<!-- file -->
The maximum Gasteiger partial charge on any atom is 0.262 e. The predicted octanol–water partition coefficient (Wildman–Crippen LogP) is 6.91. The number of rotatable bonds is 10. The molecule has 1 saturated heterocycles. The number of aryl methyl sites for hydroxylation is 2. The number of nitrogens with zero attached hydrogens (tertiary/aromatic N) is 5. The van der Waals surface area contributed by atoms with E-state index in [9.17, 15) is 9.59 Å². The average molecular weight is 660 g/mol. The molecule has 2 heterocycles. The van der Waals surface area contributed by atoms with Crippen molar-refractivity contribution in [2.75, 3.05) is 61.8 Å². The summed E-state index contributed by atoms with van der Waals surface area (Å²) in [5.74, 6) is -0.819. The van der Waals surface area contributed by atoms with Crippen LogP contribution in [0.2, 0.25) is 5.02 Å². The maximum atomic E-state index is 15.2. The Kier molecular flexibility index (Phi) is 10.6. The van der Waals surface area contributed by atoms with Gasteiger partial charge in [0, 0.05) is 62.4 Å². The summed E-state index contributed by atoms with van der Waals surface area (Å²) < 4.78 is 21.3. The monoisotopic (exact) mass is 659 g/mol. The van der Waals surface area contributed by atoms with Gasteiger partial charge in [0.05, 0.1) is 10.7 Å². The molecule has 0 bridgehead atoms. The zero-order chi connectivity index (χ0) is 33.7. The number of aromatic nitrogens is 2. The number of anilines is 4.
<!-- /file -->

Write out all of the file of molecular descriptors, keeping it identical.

The maximum Gasteiger partial charge on any atom is 0.262 e. The predicted octanol–water partition coefficient (Wildman–Crippen LogP) is 6.91. The number of rotatable bonds is 10. The molecule has 1 saturated heterocycles. The number of aryl methyl sites for hydroxylation is 2. The number of nitrogens with zero attached hydrogens (tertiary/aromatic N) is 5. The van der Waals surface area contributed by atoms with E-state index in [9.17, 15) is 9.59 Å². The average molecular weight is 660 g/mol. The molecule has 2 heterocycles. The van der Waals surface area contributed by atoms with Crippen molar-refractivity contribution in [2.75, 3.05) is 61.8 Å². The summed E-state index contributed by atoms with van der Waals surface area (Å²) in [5.74, 6) is -0.819. The van der Waals surface area contributed by atoms with Crippen LogP contribution in [0.2, 0.25) is 5.02 Å². The maximum atomic E-state index is 15.2. The Kier molecular flexibility index (Phi) is 10.6. The van der Waals surface area contributed by atoms with Gasteiger partial charge in [0, 0.05) is 62.4 Å². The summed E-state index contributed by atoms with van der Waals surface area (Å²) < 4.78 is 21.3. The monoisotopic (exact) mass is 659 g/mol. The van der Waals surface area contributed by atoms with Gasteiger partial charge in [0.05, 0.1) is 10.7 Å². The molecule has 0 bridgehead atoms. The zero-order chi connectivity index (χ0) is 33.7. The number of aromatic nitrogens is 2. The number of anilines is 4.